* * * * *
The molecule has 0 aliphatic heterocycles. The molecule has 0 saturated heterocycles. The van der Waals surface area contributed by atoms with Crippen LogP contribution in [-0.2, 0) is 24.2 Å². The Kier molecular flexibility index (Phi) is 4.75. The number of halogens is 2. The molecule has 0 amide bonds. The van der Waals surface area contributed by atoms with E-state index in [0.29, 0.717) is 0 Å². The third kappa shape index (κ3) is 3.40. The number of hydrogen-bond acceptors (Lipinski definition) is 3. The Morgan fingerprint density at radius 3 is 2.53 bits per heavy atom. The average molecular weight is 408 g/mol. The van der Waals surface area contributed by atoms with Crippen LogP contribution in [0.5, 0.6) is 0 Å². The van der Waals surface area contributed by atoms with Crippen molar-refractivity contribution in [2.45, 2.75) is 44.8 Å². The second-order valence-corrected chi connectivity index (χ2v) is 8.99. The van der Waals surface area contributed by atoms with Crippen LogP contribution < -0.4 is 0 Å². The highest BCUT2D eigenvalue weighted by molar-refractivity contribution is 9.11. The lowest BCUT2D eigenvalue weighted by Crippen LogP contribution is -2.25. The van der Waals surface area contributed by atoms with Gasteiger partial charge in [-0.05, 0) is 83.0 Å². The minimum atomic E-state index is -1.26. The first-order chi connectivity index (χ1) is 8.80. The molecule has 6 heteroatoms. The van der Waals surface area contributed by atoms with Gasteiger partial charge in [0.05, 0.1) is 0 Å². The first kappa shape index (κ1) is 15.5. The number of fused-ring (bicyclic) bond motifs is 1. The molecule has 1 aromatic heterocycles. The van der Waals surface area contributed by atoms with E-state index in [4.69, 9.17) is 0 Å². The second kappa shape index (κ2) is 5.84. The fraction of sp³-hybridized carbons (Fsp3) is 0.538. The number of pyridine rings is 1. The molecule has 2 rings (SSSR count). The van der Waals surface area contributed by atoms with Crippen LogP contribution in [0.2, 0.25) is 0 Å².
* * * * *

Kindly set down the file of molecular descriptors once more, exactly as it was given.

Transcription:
The molecule has 0 aliphatic heterocycles. The molecule has 0 saturated heterocycles. The van der Waals surface area contributed by atoms with Crippen LogP contribution in [-0.2, 0) is 24.2 Å². The Kier molecular flexibility index (Phi) is 4.75. The number of halogens is 2. The molecule has 0 amide bonds. The van der Waals surface area contributed by atoms with E-state index in [0.29, 0.717) is 0 Å². The third kappa shape index (κ3) is 3.40. The number of hydrogen-bond acceptors (Lipinski definition) is 3. The Morgan fingerprint density at radius 3 is 2.53 bits per heavy atom. The average molecular weight is 408 g/mol. The van der Waals surface area contributed by atoms with Crippen LogP contribution in [0.5, 0.6) is 0 Å². The van der Waals surface area contributed by atoms with Crippen molar-refractivity contribution in [2.45, 2.75) is 44.8 Å². The second-order valence-corrected chi connectivity index (χ2v) is 8.99. The van der Waals surface area contributed by atoms with Crippen LogP contribution < -0.4 is 0 Å². The highest BCUT2D eigenvalue weighted by molar-refractivity contribution is 9.11. The lowest BCUT2D eigenvalue weighted by Crippen LogP contribution is -2.25. The van der Waals surface area contributed by atoms with Gasteiger partial charge in [-0.05, 0) is 83.0 Å². The minimum atomic E-state index is -1.26. The first-order chi connectivity index (χ1) is 8.80. The molecule has 6 heteroatoms. The van der Waals surface area contributed by atoms with Gasteiger partial charge in [0.05, 0.1) is 0 Å². The first kappa shape index (κ1) is 15.5. The number of fused-ring (bicyclic) bond motifs is 1. The molecule has 1 aromatic heterocycles. The van der Waals surface area contributed by atoms with E-state index in [4.69, 9.17) is 0 Å². The second kappa shape index (κ2) is 5.84. The fraction of sp³-hybridized carbons (Fsp3) is 0.538. The number of pyridine rings is 1. The molecule has 2 rings (SSSR count). The van der Waals surface area contributed by atoms with Crippen LogP contribution in [0.2, 0.25) is 0 Å².